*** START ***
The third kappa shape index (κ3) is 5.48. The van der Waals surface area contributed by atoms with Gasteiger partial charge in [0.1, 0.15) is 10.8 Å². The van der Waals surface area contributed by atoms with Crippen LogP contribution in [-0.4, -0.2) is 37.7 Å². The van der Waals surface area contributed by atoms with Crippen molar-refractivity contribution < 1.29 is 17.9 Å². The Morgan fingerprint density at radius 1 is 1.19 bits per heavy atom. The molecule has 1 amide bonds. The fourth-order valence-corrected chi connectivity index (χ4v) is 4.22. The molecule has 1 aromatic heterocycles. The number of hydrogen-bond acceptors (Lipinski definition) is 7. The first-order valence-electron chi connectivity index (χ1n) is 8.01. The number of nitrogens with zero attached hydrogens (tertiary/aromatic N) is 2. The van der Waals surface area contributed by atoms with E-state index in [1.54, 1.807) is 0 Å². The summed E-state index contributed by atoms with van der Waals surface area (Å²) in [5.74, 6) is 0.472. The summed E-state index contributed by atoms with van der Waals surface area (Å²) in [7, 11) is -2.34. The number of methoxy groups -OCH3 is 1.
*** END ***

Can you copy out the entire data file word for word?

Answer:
The third kappa shape index (κ3) is 5.48. The van der Waals surface area contributed by atoms with Gasteiger partial charge in [0.1, 0.15) is 10.8 Å². The van der Waals surface area contributed by atoms with Crippen LogP contribution in [-0.4, -0.2) is 37.7 Å². The van der Waals surface area contributed by atoms with Crippen molar-refractivity contribution < 1.29 is 17.9 Å². The Morgan fingerprint density at radius 1 is 1.19 bits per heavy atom. The molecule has 1 amide bonds. The fourth-order valence-corrected chi connectivity index (χ4v) is 4.22. The molecule has 1 aromatic heterocycles. The number of hydrogen-bond acceptors (Lipinski definition) is 7. The first-order valence-electron chi connectivity index (χ1n) is 8.01. The number of nitrogens with zero attached hydrogens (tertiary/aromatic N) is 2. The van der Waals surface area contributed by atoms with E-state index in [1.54, 1.807) is 0 Å². The summed E-state index contributed by atoms with van der Waals surface area (Å²) in [5.74, 6) is 0.472. The summed E-state index contributed by atoms with van der Waals surface area (Å²) in [7, 11) is -2.34. The number of methoxy groups -OCH3 is 1.